The second complication has to do with some old logic in the driver. As I had stated at the top of the main driver web page, I didn't write this driver. The original version of this driver directly coded for all those I2C chips within the driver itself and did not depend on any outside I2C modules to assist in its operation. All that hardwired code unfortunately wasn't very flexible and couldn't account for all the various situations that people can find themselves in while using the device. One of the first things I did therefore was to rip out all that old redundant code in favor of using the already-debugged I2C modules in V4L. During my initial work, I did this for everything I could identify, and that resulted in the pvrusb2 driver using tuner, saa7115, tveeprom, and msp3400. However at the time there was one block of wierd I2C commands that I could not identify. At the time - not wishing to mess with what apparently wasn't harming anything - I decided to just leave that logic intact. It turns out that this unidentified logic was in fact the hardwired stand-in for the tda9887 module. Upon finally understanding this I recently ripped out that old code from the pvrusb2 driver so that tda9887 could do its job properly.

What the above means is that people who didn't think they needed tda9887 nearby may now suddenly find that they need it.

The pvrusb2 driver as it stands for the 20051231 snapshot and onward should have everything correct now. With that snapshot, all the old hack code is gone, and the driver attempts to correctly operate the tda9887 module. But for clarity, here is a summary of the snapshots over time and how each interacted with the TDA9887 chip:

Before 20051206

For everything before the 20051206 snapshot, the pvrusb2 driver made no attempt to interact with the tda9887 module and that old TDA9887-controlling hack code was present.

20051206 to 20051208

In late November 2005, I began learning the wonders of TDA9887 (said with tongue in cheek), and thus with the 20051206 snapshot, the pvrusb2 driver now recognized the tda9887 module and attempted to operate it. But this was very minimal - I still had yet to learn about the port1 / port2 nonsense and I hadn't yet stumbled back on that old hacked up TDA9887-controlling code that was still lurking in the driver. So what worked here at all probably worked badly.


Unfortunately in parallel to the TDA9887 craziness I was also in the middle of a large round of driver changes that involved how the driver interacts with all of the I2C modules. But in the middle of all that I ran into the old hacked TDA9887 code and suddenly realized that it was probably clashing with the tda9887 module. The purpose of this snapshot was to remove that hacked code. At this point there was still no attempt in the pvrusb2 driver to deal with the port1 / port2 configuration issues. Anyone using this snapshot therefore still has to possibly specify "port1=0 port2=0" as options to the tda9887 module. The exact workaround for this snapshot should be this:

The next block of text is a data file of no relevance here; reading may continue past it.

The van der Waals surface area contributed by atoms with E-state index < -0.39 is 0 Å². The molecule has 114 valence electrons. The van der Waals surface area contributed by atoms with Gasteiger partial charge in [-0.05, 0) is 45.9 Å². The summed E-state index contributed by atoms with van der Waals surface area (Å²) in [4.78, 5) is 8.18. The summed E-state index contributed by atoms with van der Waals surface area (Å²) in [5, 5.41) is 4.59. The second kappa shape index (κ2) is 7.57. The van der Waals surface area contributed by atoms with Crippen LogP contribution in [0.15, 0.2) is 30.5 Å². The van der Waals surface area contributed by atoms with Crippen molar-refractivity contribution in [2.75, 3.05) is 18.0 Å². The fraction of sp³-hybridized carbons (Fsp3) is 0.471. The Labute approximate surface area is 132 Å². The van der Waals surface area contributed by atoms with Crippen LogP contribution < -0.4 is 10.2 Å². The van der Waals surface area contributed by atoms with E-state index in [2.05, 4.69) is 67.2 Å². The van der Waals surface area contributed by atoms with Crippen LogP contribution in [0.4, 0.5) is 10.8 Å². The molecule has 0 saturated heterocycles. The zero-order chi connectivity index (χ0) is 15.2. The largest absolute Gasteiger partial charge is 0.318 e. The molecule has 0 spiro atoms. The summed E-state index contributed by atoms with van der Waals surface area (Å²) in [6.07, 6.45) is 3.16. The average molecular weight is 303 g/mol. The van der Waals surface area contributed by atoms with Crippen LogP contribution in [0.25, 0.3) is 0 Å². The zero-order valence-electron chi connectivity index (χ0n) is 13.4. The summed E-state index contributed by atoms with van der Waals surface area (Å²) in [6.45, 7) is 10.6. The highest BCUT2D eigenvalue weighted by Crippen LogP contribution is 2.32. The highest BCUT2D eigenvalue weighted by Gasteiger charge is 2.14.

1. modprobe -r tda9887
  2. modprobe tda9887 port1=0 port2=0
  3. Unplug, then plug the PVR USB2 device back in.

The last step is needed because this driver snapshot did not know to reconfigure the tda9887 module when it reappears in the system. Re-plugging the hardware forces the entire driver to re-initialize itself and thus tda9887 along with it. (The big change in the next snapshot solves that issue.)

20051231 to present

From the New Years Eve snapshot onward, the pvrusb2 driver includes new logic to handle all the I2C modules. With this change comes a new ability implemented for tda9887. Now when the pvrusb2 driver detects tuner types 38 or 43, AND if tda9887 is attached, it will issue a command to the tda9887 module to set port1=0 and port2=0. The new I2C control logic is also smart enough to autonomously (re)do this change when circumstances change, e.g. if the tda9887 module is unloaded then reloaded.

At this point, everything should be correct.

The decision to only set port1=0 and port2=0 on tuner types 38 and 43 follows behavior in the ivtv driver (well, for type 38, where this seems to work). I have no idea if this is good enough however. It's possible that other tuner types with tda9887 loaded may require this tweak. In any case however the settings for port1, port2 (and qss) can still always be overridden using the usual tda9887 module options.